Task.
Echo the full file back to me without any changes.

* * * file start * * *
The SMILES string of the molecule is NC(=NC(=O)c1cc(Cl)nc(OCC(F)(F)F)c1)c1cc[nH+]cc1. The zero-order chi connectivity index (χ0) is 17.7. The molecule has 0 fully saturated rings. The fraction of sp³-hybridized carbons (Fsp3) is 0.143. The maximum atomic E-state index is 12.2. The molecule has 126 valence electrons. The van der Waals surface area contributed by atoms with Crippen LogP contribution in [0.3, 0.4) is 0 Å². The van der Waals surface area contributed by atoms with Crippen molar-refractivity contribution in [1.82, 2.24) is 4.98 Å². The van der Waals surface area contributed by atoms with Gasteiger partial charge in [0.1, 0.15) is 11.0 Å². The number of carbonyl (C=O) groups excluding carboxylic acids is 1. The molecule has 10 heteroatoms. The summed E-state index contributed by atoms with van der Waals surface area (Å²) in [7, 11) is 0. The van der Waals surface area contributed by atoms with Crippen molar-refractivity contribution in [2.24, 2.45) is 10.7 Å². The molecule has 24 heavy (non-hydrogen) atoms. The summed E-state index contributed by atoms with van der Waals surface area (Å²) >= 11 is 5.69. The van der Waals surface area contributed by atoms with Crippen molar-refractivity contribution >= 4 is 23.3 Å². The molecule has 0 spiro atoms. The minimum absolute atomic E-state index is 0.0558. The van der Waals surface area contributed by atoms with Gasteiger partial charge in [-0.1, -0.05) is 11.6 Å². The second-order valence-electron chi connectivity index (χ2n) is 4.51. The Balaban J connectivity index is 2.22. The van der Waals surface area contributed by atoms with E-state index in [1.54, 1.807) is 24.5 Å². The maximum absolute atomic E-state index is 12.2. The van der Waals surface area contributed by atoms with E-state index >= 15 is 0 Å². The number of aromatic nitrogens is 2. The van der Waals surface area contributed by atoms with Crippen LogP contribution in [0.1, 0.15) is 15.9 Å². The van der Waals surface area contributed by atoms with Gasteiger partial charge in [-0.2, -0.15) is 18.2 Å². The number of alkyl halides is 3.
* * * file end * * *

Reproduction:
The SMILES string of the molecule is NC(=NC(=O)c1cc(Cl)nc(OCC(F)(F)F)c1)c1cc[nH+]cc1. The zero-order chi connectivity index (χ0) is 17.7. The molecule has 0 fully saturated rings. The fraction of sp³-hybridized carbons (Fsp3) is 0.143. The maximum atomic E-state index is 12.2. The molecule has 126 valence electrons. The van der Waals surface area contributed by atoms with Crippen LogP contribution in [0.3, 0.4) is 0 Å². The van der Waals surface area contributed by atoms with Crippen molar-refractivity contribution in [1.82, 2.24) is 4.98 Å². The van der Waals surface area contributed by atoms with Gasteiger partial charge in [0.1, 0.15) is 11.0 Å². The number of carbonyl (C=O) groups excluding carboxylic acids is 1. The molecule has 10 heteroatoms. The summed E-state index contributed by atoms with van der Waals surface area (Å²) in [7, 11) is 0. The van der Waals surface area contributed by atoms with Crippen molar-refractivity contribution in [2.24, 2.45) is 10.7 Å². The molecule has 24 heavy (non-hydrogen) atoms. The summed E-state index contributed by atoms with van der Waals surface area (Å²) >= 11 is 5.69. The van der Waals surface area contributed by atoms with Crippen molar-refractivity contribution >= 4 is 23.3 Å². The molecule has 0 spiro atoms. The minimum absolute atomic E-state index is 0.0558. The van der Waals surface area contributed by atoms with Gasteiger partial charge in [-0.1, -0.05) is 11.6 Å². The second-order valence-electron chi connectivity index (χ2n) is 4.51. The Balaban J connectivity index is 2.22. The van der Waals surface area contributed by atoms with E-state index in [1.54, 1.807) is 24.5 Å². The maximum absolute atomic E-state index is 12.2. The van der Waals surface area contributed by atoms with E-state index >= 15 is 0 Å². The number of aromatic nitrogens is 2. The van der Waals surface area contributed by atoms with Crippen LogP contribution in [0.1, 0.15) is 15.9 Å². The van der Waals surface area contributed by atoms with Gasteiger partial charge in [-0.2, -0.15) is 18.2 Å². The number of alkyl halides is 3.